For as long as I can remember, there have always been two frames of photographs in our living room. The large one contains many different photos of many different relatives at many different times. (My parents believed that I should know the names and faces of my relatives, even though it is unlikely that I will ever meet most of them; as a little girl, held in my mother’s arms so that I could see the photographs, I could name the relatives pictured, while my father recorded the scene on a rented video camera.) The smaller frame contains a photograph of my mother’s grandmother. It hangs below the larger frame, as Belarusian superstition dictates that photographs of deceased individuals should be placed lowest. The palm-sized square photograph has flown with us across the oceans and the deserts to Australia. Every morning when I walk into the living room, it is there on the mantle piece, reminding me that somewhere, in a land I can only imagine, there lived a woman, whom I would have liked to have met before she passed away. Continue reading “Short Story: A Different Imagination”
I grew up in a country, where the overwhelming majority of people are atheist. Of course we celebrated Christmas and Easter and we all knew the relevant Biblical stories by heart, but it had never occurred to me that an adult of sound mind could find any spiritual meaning in those fairytales. That is, until I was nineteen years olden and had lived in Australia for eight years.
As I dabbled with different religions and interacted with people from diverse cultural, religious and socioeconomic backgrounds, I realised that not only could these fairytales of my childhood carry philosophical ideas that directly applied to my life, but the morals behind them had affected (and continue to affect) my worldview more than I had realised. Continue reading “How Christianity Subconsciously Affects Your Western Secular Thinking”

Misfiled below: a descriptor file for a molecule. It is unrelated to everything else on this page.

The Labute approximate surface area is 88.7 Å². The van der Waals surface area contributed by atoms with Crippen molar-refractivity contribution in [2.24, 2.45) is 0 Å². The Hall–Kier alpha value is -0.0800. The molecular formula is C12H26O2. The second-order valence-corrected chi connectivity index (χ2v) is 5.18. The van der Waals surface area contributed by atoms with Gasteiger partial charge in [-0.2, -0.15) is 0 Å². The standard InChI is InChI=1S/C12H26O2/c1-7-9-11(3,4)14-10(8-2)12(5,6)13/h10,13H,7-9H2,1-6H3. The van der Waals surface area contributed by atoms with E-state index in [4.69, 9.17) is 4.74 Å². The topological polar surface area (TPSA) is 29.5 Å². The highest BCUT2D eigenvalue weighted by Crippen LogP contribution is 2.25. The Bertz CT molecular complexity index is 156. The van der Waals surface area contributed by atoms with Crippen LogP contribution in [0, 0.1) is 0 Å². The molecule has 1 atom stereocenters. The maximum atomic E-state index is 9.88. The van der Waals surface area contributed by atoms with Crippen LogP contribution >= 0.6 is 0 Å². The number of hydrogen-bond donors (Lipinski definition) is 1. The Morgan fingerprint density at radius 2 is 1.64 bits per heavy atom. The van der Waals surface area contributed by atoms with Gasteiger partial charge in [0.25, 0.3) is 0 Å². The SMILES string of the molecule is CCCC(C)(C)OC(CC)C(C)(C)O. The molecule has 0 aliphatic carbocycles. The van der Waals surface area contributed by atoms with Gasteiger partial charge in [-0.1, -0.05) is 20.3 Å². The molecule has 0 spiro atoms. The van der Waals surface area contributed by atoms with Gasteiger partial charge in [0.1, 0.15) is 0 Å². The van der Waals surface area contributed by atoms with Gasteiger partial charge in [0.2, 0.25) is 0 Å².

The Internet as a whole, but especially social media allow us to create our own reality. This means that, for instance, we can physically emigrate, but mentally (and emotionally) we can remain attached to the reality of our original homeland by reading the same familiar newspapers, by watching the same familiar TV shows and gossiping about the same familiar people, but now in an online format. Perhaps in a less comprehensive example, Continue reading “On Social Media Or Why I Unfollowed Your Blog”
The following is a speech about the Crimean Crisis that was originally written in March 2014 for a VCE English Unit 1 Assessment Task.
I have a question to you: how would you feel if the US troops arrived in Tasmania to claim the land as their own?
I don’t think you would feel very comfortable with that.
Yet, this is what seems to have happened in Crimea and as we talk is happening in many eastern regions of Ukraine.
Crimea is a small peninsula, but strategically very important, that is joined to the mainland Ukraine by a small strip of land and is easily accessible from Russia by ferry.
The Crimean Crisis of 2014 began with protests in Ukraine’s capital, Kiev, in late November 2013. The people of Ukraine were protesting against the government’s decision not to go ahead with the Association Agreement with the European Union. To the people, the Agreement meant less corruption, better economic opportunities and, really, the kind of life we are used to in Australia and other developed countries.